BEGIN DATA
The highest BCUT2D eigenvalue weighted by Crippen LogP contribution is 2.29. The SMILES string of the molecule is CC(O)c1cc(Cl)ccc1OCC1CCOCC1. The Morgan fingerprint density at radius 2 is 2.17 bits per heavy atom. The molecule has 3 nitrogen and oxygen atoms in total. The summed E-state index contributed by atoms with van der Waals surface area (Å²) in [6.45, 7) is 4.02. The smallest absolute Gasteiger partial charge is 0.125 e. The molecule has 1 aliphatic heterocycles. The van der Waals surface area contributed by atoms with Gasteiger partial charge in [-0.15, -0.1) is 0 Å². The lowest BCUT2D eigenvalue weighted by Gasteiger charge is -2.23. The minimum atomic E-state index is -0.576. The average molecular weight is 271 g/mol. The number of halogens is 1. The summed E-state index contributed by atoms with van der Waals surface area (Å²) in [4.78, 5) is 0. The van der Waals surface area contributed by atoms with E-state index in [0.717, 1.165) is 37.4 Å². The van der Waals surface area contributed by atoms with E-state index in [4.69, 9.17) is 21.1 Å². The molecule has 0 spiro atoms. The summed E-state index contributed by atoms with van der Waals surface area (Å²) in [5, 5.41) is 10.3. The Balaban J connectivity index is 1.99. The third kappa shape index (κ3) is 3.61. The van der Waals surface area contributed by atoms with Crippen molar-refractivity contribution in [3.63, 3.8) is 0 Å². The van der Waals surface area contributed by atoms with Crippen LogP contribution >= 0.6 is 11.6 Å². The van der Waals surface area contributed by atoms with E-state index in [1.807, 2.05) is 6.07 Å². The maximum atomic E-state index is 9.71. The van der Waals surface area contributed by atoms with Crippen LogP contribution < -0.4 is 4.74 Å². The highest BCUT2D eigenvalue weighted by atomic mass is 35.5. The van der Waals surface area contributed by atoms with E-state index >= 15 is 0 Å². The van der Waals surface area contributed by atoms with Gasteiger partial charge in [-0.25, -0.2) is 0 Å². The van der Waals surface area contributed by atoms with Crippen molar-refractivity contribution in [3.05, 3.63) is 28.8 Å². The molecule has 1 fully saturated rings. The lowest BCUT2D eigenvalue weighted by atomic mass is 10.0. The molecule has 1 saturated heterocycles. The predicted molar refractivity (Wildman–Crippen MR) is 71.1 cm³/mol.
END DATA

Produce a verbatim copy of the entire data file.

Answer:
The highest BCUT2D eigenvalue weighted by Crippen LogP contribution is 2.29. The SMILES string of the molecule is CC(O)c1cc(Cl)ccc1OCC1CCOCC1. The Morgan fingerprint density at radius 2 is 2.17 bits per heavy atom. The molecule has 3 nitrogen and oxygen atoms in total. The summed E-state index contributed by atoms with van der Waals surface area (Å²) in [6.45, 7) is 4.02. The smallest absolute Gasteiger partial charge is 0.125 e. The molecule has 1 aliphatic heterocycles. The van der Waals surface area contributed by atoms with Gasteiger partial charge in [-0.15, -0.1) is 0 Å². The lowest BCUT2D eigenvalue weighted by Gasteiger charge is -2.23. The minimum atomic E-state index is -0.576. The average molecular weight is 271 g/mol. The number of halogens is 1. The summed E-state index contributed by atoms with van der Waals surface area (Å²) in [4.78, 5) is 0. The van der Waals surface area contributed by atoms with E-state index in [0.717, 1.165) is 37.4 Å². The van der Waals surface area contributed by atoms with E-state index in [4.69, 9.17) is 21.1 Å². The molecule has 0 spiro atoms. The summed E-state index contributed by atoms with van der Waals surface area (Å²) in [5, 5.41) is 10.3. The Balaban J connectivity index is 1.99. The third kappa shape index (κ3) is 3.61. The van der Waals surface area contributed by atoms with Crippen molar-refractivity contribution in [3.63, 3.8) is 0 Å². The van der Waals surface area contributed by atoms with Crippen LogP contribution >= 0.6 is 11.6 Å². The van der Waals surface area contributed by atoms with E-state index in [1.807, 2.05) is 6.07 Å². The maximum atomic E-state index is 9.71. The van der Waals surface area contributed by atoms with Crippen LogP contribution < -0.4 is 4.74 Å². The highest BCUT2D eigenvalue weighted by atomic mass is 35.5. The van der Waals surface area contributed by atoms with E-state index >= 15 is 0 Å². The van der Waals surface area contributed by atoms with Gasteiger partial charge in [-0.25, -0.2) is 0 Å². The van der Waals surface area contributed by atoms with Crippen molar-refractivity contribution in [3.05, 3.63) is 28.8 Å². The molecule has 1 fully saturated rings. The lowest BCUT2D eigenvalue weighted by atomic mass is 10.0. The molecule has 1 saturated heterocycles. The predicted molar refractivity (Wildman–Crippen MR) is 71.1 cm³/mol.